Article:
Headed to the library shortly to return a pile of books, some of which I read and some of which I did not. Among them was Richard Haass’ War of Necessity, War of Choice: A Memoir of Two Iraq Wars. Terrific book by the way.
Haass served Republican administrations from 1989 to 2003 when he left to become president of the Council on Foreign Relations. In other words, he was there.
I plucked (go ahead, call it cherry picked – that would not be inaccurate) a few of his comments about the second Iraq war, ‘the war of choice’.
First, he offers a few words about the status of US foreign policy in early 2001:
“The result of all this [containment, sanctions] was that by the end of the Clinton administration, the Iraq situation didn’t seem all that alarming, especially when judged against the rest of the international situation and the challenges facing the U.S. When the forty-second president sat down with the president elect in January 2001, Bill Clinton briefed George W. Bush on the national security challenges. He named in order of priority Osama Bin Laden and Al Qaida, the absence of a Middle East peace, the nuclear stand off between India and Pakistan, Pakistan’s ties to both the Taliban and Al Qaida, and North Korea. Only then did Clinton mention Iraq, “
And some of his thoughts as that war wound into its fifth year, about the costs to us of the War in Iraq:
“US military forces that have been tied up in Iraq have not been available elsewhere . . .it will take a generation to replace the equipment and maybe longer to recover from the personnel costs . . . Iraq [however] absorbed the most precious of resources; the time and attention of senior policy makers. . . .Iran has now emerged as the principle external force inside Iraq . . . U.S. credibility has suffered throughout the world and anti-Americanism has increased.” Also “the second Iraq war, a classic war of choice, served to narrow America’s choices.”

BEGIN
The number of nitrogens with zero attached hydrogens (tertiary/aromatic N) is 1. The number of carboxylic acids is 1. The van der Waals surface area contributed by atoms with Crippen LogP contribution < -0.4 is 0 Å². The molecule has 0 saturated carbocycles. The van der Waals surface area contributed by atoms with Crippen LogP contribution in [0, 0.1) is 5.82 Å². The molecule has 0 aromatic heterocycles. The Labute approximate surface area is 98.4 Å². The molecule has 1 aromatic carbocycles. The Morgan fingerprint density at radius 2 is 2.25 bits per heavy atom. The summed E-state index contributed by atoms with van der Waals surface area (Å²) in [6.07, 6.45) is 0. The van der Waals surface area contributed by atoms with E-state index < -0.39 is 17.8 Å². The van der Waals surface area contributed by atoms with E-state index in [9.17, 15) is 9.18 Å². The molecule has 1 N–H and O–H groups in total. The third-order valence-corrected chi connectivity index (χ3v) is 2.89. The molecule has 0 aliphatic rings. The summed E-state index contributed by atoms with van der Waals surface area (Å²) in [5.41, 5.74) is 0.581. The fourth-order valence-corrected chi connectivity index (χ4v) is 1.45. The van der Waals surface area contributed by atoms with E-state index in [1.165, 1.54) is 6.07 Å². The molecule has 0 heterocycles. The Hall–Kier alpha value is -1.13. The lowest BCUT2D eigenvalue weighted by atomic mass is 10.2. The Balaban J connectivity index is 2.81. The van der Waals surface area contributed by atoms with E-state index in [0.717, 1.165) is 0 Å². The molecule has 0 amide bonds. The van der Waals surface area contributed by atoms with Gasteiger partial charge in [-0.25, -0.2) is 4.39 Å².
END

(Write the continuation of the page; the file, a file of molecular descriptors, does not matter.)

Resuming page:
He then summed up his observations:
“George W. Bush inherited a robust economy, a budgetary surplus, a rested military and, even after 9/11, a world largely at peace and well-disposed toward the U.S. He handed off to his successor a recession, a massive deficit and debt, a stretched and exhausted military, two wars, and a world marked by pronounced anti-Americanism. I am hard pressed to find another set of back to back presidential transitions in which so many of the basic features of the domestic and international landscapes changed so dramatically for the worse. “